Today’s guest picture is an arty effort from Edinburgh, courtesy of my younger son.
The first business of the day was toast and porridge and the second was a trip to Carlisle to put our guests on the London train and wave goodbye. Owing to following the precautionary principle with a little too much zeal, we arrived at the station half an hour early so we left them there to kill time and we went off to do a little shopping on our way home.
When we got home, I went up to the High Street to replenish my stock of fat balls for the birds. Not all of the consumption of my present stock had been by beak.
How the mouse had got into the bucket was a mystery but it certainly wasn’t going to be able to get out without my help.
Although the weather in December has been wet and gloomy, it hasn’t been very cold and the fat ball seller was telling me that sales of bird food this month have been severely hit by the amount of free food still hanging from bushes. Retail is a tough world.
It was a beautifully sunny day so after a quick look out of the kitchen window….
…and a light lunch, I headed off for a walk.
My route took me along the Esk to the Kilngreen where it meets the Ewes Water. My departing sister Susan likes a picture of a perching bird and the gulls were happy to oblige…
So vigorous was the competition for places on the fence posts…
…that one gull had to settled for the barbed wire in between.
The angle of the strong low light made the mallard’s heads sometimes appear purple…
…and sometimes green.
Leaving the riverside, I walked on up the track to the hill, passing an inviting gate on my way.
Once on the hill, I looked back at the town. Although I was in the sun, most of the town was already in the shade of the surrounding hills.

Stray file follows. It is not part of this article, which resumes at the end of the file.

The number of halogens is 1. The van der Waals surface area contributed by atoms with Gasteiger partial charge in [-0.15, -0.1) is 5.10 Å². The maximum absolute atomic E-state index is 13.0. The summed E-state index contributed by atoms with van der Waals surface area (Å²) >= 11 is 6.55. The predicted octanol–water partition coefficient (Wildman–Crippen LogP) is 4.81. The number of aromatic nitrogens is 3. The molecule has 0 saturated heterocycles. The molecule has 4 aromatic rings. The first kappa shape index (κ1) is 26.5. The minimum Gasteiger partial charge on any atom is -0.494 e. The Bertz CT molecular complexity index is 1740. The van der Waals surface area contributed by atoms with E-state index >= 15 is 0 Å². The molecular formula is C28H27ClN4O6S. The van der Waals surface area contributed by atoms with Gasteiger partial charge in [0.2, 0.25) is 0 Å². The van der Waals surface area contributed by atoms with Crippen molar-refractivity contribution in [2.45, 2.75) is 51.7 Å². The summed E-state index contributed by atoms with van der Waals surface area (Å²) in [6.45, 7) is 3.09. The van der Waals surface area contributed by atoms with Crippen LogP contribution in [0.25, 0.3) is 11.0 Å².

I walked along the edge of the fields, noting that many of the haws on the hawthorns were fading away uneaten this year.
I slipped through a gate in the wall and walked down through a delightful open wood…
…until I came to the track to the North Lodge.
Although I was now in the shade, there were trees beside the track tall enough to catch the sun .
And others with interesting decoration.
I came to the North Lodge….
…and turned for home. The sun was below the hills by now and the light faded away quickly as I walked back along the river.
There was just enough to see some fungus…
…but not much so I put my cameras away and concentrated on getting to a cup of tea as soon as possible.
My stepmother Pat gave me an excellent book called the Horologicon by Mark Forsyth for my Christmas present. It gives examples of valuable but obsolete or lost words which should be still in circulation in the opinion of the author. Among them was spretzzatura, which the author defines as the appearance of nonchalance in the perfect courtier. The idea is to do a great deal of work to keep your boss or your guests satisfied but to seem as if it is no bother at all, in short to practise discreet diligence.
I have been working on my sprezzatura during the recent visit of my family, as it can be tempting to make a great deal of fuss to show just how much you are doing to keep your guests happy but I was not a patch on Mrs Tootlepedal who managed exemplary sprezzatura while doing nine tenths of the work too. It has been a great Christmas with the family but all the same, the late afternoon and the evening were spent by both of us in deep relaxation…or snoozing as it is sometimes called.
I am pleased that the better weather allowed me to capture a rather grainy flying bird again.